Church case studies
Here you can find information about real life UK church case studies. Each case study highlights how a church with bats has overcome a particular issue such as concerns with droppings or where building works are required and shows how, with the right support there are solutions to many of the problems that churches face.
Case Study No. 1: Holy Trinity Church, Tattershall
The Collegiate Church of Holy Trinity Tattershall is in active use by its congregation and extended community. The church is also home to almost 600 bats. The bats are used as a visitor attraction, and ways have been found to limit the damage they cause.
Case Study No. 2: St Andrew Church, Shalford
In this small medieval church, bats are found in the chancel, the nave and the belfry. While not everyone is happy about the bats, the church remains in regular and active use. Some improvements to the building have also been made and more work is being planned.
Case Study No. 3: St Nicholas Church, Nether Winchendon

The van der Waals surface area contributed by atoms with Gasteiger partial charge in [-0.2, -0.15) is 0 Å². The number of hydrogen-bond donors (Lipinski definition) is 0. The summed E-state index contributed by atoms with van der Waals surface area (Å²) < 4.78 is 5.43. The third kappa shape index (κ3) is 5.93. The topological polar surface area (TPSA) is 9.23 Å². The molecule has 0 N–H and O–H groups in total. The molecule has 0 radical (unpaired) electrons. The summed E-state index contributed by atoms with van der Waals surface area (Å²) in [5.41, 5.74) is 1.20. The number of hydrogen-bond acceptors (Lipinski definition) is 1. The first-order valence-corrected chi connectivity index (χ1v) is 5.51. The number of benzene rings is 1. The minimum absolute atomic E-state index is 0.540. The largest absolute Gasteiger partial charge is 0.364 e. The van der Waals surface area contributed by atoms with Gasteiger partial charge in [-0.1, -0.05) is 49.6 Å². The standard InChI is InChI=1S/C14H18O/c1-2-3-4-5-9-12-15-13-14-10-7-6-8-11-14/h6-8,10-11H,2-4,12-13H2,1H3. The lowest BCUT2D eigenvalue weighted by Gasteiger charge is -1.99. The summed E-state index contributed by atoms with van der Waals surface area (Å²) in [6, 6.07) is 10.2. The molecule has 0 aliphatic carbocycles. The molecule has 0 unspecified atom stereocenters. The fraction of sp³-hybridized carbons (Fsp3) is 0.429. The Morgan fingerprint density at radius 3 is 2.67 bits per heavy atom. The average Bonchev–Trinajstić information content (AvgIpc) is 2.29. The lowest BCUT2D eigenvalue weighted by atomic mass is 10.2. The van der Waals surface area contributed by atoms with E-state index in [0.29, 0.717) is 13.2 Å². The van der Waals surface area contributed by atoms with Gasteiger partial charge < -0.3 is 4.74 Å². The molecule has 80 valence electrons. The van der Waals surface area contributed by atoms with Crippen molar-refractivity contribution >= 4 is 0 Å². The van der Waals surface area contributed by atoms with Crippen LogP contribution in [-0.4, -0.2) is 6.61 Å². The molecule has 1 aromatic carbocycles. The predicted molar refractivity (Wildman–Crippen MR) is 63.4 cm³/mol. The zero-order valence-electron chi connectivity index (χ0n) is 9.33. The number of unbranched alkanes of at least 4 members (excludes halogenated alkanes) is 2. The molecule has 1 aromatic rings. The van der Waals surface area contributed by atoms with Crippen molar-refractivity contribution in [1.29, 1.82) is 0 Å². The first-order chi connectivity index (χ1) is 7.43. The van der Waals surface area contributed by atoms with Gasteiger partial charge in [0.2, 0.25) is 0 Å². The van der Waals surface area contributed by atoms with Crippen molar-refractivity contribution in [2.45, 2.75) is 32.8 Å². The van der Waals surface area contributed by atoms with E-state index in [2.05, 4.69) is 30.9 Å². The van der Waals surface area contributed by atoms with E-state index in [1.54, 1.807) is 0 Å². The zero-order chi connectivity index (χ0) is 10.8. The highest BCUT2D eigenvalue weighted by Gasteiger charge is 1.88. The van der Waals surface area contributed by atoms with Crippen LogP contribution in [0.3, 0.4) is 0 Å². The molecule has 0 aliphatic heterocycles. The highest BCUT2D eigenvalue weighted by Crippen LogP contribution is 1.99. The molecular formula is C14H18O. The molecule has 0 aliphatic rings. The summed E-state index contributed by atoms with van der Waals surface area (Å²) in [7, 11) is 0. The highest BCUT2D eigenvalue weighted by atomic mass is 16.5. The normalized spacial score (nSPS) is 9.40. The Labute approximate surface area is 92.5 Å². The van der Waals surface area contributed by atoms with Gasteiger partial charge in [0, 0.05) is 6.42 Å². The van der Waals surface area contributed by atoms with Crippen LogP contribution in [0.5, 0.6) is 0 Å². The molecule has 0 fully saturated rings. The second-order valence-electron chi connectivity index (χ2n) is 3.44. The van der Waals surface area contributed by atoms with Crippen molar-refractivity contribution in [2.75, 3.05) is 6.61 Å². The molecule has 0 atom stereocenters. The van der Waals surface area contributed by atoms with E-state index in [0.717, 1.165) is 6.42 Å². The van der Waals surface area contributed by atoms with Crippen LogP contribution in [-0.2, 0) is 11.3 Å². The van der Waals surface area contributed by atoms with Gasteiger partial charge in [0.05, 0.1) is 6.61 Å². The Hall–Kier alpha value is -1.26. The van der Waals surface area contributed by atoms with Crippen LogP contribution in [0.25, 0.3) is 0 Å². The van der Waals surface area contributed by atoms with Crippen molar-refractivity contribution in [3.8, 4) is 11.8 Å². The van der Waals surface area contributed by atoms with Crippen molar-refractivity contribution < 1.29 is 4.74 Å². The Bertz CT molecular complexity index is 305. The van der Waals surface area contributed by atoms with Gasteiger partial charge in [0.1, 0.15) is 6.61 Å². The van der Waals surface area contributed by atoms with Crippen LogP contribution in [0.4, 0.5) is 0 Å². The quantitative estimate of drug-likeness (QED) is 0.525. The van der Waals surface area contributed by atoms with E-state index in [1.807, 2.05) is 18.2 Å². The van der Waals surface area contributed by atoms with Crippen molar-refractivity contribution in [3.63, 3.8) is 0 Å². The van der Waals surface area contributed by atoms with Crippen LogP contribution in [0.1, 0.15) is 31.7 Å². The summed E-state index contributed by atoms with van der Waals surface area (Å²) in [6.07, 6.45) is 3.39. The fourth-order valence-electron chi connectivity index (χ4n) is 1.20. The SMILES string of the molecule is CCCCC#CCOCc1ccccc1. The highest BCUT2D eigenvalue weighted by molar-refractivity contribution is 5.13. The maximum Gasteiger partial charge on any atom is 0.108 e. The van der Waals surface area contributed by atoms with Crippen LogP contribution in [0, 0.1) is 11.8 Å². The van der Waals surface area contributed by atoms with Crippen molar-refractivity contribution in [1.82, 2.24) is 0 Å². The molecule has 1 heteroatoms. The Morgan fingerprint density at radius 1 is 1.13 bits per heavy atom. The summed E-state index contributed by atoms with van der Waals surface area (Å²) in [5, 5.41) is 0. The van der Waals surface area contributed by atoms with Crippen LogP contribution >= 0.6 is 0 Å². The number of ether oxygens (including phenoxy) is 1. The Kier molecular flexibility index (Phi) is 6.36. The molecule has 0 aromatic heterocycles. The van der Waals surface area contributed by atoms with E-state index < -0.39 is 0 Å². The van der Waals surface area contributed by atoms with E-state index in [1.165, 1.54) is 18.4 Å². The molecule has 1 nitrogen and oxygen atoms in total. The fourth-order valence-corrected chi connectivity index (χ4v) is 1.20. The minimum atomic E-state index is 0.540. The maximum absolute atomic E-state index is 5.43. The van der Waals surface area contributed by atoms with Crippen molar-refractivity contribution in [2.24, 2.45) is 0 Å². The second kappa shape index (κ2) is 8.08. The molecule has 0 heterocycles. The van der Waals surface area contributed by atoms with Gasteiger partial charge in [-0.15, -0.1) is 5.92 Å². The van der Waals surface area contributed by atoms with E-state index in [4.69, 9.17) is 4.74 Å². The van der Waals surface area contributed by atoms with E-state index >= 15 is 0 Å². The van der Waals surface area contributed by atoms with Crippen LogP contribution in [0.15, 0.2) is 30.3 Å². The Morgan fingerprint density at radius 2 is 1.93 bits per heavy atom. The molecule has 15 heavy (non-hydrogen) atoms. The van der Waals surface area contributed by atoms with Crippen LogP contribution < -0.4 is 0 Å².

This small rural parish church is home to a maternity colony of Natterer’s bats. The bats produce quantities of droppings and in the summer months, prior to any events, everything in the church has to have a good clean. With the help of the local bat group however, the churchwardens manage to cope with the bats.
Case Study No. 4: Stalham Baptist Church
At this church, bats were discovered in an inaccessible roof void during building works. The ceiling timbers required treating for woodworm and the National Bat Helpline was contacted for free advice. Following a visit by a volunteer bat surveyor, the treatment work could proceed without delays.
Case Study No. 5: St Peter Church, Spixworth
A soprano pipistrelle maternity roost returns each summer to this small rural church to give birth to and nurse their young. The church warden and congregation tolerate the bats and have even found ways to use them for teaching children about wildlife.
Case Study No. 6: St Andrew and St Patrick Church, Elveden
This remarkable church is home to a maternity colony of serotine bats. When the inside walls of the church needed plastering, and some roof tiles had to be replaced, the National Bat Helpline was contacted and free advice was received on how to ensure the bats would not be affected